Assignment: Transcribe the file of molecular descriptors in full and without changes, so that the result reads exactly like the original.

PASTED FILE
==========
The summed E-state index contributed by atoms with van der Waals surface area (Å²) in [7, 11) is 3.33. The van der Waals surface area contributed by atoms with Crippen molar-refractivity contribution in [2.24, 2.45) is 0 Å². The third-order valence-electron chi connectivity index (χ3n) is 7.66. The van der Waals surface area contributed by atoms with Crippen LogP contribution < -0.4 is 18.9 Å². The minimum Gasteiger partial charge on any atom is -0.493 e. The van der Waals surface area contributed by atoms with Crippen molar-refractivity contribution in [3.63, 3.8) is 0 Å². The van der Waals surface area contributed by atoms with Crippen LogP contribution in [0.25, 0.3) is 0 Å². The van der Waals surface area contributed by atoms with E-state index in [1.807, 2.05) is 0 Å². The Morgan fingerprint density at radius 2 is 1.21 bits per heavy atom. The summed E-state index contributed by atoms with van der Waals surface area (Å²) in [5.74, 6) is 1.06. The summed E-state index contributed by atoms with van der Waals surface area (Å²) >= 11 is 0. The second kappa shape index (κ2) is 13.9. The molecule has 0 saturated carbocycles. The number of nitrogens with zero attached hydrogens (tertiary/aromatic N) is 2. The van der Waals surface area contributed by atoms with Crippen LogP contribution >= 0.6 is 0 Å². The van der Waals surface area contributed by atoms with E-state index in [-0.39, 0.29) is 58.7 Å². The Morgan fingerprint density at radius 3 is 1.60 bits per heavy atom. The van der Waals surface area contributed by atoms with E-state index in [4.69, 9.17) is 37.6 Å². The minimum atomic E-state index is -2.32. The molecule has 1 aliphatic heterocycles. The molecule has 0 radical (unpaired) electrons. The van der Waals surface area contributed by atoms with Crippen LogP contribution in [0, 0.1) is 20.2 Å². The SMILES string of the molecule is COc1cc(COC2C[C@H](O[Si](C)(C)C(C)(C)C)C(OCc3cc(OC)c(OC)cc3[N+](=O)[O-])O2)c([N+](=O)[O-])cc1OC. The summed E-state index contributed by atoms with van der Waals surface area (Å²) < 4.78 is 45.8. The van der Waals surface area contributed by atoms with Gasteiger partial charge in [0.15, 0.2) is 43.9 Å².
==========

The summed E-state index contributed by atoms with van der Waals surface area (Å²) in [7, 11) is 3.33. The van der Waals surface area contributed by atoms with Crippen molar-refractivity contribution in [2.24, 2.45) is 0 Å². The third-order valence-electron chi connectivity index (χ3n) is 7.66. The van der Waals surface area contributed by atoms with Crippen LogP contribution < -0.4 is 18.9 Å². The minimum Gasteiger partial charge on any atom is -0.493 e. The van der Waals surface area contributed by atoms with Crippen molar-refractivity contribution in [3.63, 3.8) is 0 Å². The van der Waals surface area contributed by atoms with Crippen LogP contribution in [0.25, 0.3) is 0 Å². The van der Waals surface area contributed by atoms with E-state index in [1.807, 2.05) is 0 Å². The Morgan fingerprint density at radius 2 is 1.21 bits per heavy atom. The summed E-state index contributed by atoms with van der Waals surface area (Å²) in [5.74, 6) is 1.06. The summed E-state index contributed by atoms with van der Waals surface area (Å²) >= 11 is 0. The second kappa shape index (κ2) is 13.9. The molecule has 0 saturated carbocycles. The number of nitrogens with zero attached hydrogens (tertiary/aromatic N) is 2. The van der Waals surface area contributed by atoms with Crippen LogP contribution >= 0.6 is 0 Å². The van der Waals surface area contributed by atoms with E-state index in [-0.39, 0.29) is 58.7 Å². The Morgan fingerprint density at radius 3 is 1.60 bits per heavy atom. The van der Waals surface area contributed by atoms with E-state index in [4.69, 9.17) is 37.6 Å². The minimum atomic E-state index is -2.32. The molecule has 1 aliphatic heterocycles. The molecule has 0 radical (unpaired) electrons. The van der Waals surface area contributed by atoms with Crippen LogP contribution in [0, 0.1) is 20.2 Å². The SMILES string of the molecule is COc1cc(COC2C[C@H](O[Si](C)(C)C(C)(C)C)C(OCc3cc(OC)c(OC)cc3[N+](=O)[O-])O2)c([N+](=O)[O-])cc1OC. The summed E-state index contributed by atoms with van der Waals surface area (Å²) < 4.78 is 45.8. The van der Waals surface area contributed by atoms with Gasteiger partial charge in [0.15, 0.2) is 43.9 Å².